Researching her family roots was not the only full-time job Paula Madison took on after retiring four years ago from NBC Universal, where she was executive vice-president of diversity and vice-president of the General Electric Company.
In 2007, she and her family-owned company – Williams Group Holdings (WGH) – became majority owners of the Los Angeles Sparks of the Women National Basketball Association (WNBA) after radio host Don Imus referred to members of the predominantly Black Rutgers University women’s basketball team as “nappy-headed hoes”.
After retirement, Madison assumed the role of chief executive officer.
“I physically ran the team for about three years,” she said while in Toronto recently for the ReelWorld Film Festival. “I loved what I was doing even though it was time consuming.”
WGH invested nearly $12 million in the team which entered the league 18 years ago, won back to-back titles in 2001 and 2002, three conference titles and was in the playoffs six of the last seven seasons.
“At the time, it made sense for us to buy a sports franchise,” said Madison, who is a vice-president of the Los Angeles Board of Police Commissioners. “There are certainly people who enjoy women’s basketball, but they turn out as fans and sponsors in the same numbers as they do for the men’s game.”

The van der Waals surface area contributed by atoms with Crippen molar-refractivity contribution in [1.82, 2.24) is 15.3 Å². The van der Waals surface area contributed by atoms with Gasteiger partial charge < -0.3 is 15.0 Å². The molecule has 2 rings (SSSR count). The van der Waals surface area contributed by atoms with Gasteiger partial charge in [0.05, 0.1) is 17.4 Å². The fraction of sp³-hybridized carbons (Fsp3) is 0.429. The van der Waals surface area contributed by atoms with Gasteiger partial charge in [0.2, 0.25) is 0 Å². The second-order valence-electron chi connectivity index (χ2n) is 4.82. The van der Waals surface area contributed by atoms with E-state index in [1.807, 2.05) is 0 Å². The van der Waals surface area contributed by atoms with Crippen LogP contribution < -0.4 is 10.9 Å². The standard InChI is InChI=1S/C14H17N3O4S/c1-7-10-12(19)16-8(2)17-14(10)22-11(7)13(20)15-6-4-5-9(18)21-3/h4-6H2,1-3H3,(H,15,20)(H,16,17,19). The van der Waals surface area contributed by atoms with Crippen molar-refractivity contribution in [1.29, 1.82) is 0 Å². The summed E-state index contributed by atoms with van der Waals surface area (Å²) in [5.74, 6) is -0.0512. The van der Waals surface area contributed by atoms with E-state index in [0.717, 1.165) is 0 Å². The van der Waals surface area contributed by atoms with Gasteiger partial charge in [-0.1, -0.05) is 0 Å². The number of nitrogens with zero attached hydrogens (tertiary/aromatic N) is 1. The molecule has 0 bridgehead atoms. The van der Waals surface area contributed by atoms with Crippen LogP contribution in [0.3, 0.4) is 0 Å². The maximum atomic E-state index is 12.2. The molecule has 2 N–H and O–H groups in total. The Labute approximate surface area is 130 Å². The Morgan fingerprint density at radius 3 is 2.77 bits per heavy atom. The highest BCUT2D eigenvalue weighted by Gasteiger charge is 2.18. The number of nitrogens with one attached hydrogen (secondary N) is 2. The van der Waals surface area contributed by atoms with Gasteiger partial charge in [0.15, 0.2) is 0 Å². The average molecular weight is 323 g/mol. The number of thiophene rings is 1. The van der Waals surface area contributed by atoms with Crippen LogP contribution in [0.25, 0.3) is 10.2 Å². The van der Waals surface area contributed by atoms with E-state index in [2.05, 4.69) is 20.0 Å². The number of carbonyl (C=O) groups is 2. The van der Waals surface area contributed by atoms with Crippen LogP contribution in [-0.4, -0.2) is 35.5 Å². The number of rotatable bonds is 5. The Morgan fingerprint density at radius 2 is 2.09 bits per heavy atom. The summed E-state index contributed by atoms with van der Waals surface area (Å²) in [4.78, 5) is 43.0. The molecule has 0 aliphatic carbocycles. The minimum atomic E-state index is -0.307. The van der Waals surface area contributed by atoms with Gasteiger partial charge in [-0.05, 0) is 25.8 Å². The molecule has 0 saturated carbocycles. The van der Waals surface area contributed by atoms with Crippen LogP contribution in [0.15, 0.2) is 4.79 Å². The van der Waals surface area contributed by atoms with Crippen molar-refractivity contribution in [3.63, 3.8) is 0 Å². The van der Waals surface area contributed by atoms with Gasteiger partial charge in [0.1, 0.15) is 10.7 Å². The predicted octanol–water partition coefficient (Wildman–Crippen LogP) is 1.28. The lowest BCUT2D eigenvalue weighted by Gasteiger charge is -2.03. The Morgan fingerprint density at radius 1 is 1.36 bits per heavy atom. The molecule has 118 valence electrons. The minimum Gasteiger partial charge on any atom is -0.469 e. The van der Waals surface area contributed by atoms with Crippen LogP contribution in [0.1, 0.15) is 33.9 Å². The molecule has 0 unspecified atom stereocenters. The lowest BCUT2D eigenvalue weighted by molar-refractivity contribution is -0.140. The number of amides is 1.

After failing to show a profit for the seven years the family owned the team and losing $12 million in the process, including $1.4 million in 2013, WGH sold the franchise to an investment entity led by Los Angeles Lakers legend Earvin “Magic” Johnson and Los Angeles Dodgers controlling owner Mark Walter, chief executive of Guggenheim Partners, which is a Chicago-based financial services company.
The Sparks are one of six privately-owned WNBA franchises. The remaining teams are owned by the NBA.
With the Sparks being one of four of the original franchises still in operation and six teams turning a profit two years ago, four of them with NBA owners, Madison – whose mother was born in Jamaica — is confident the league will endure despite the fact that independent owners are at a disadvantage.
“I think the WNBA will be around for some years because the NBA has made a commitment to subsidize it,” she said. “I think that in order for the WNBA to be truly viable financially, the policy that the NBA had of trying to get all the teams to be independently owned, I think as time went on they realized that that’s not a financially viable option because those of us who own the independent teams are having more financial difficulty with sponsors than the teams that are owned by franchise owners of the NBA.
“That means that if you own an NBA and WNBA team, you could amortize some of the costs, you can bundle the sponsorships and you can say to a sponsor if you want to come on board and support the male team, you also have to spend some dollars with the female team. You have to have a business practice that everybody will adhere to because the independent owners really struggle.”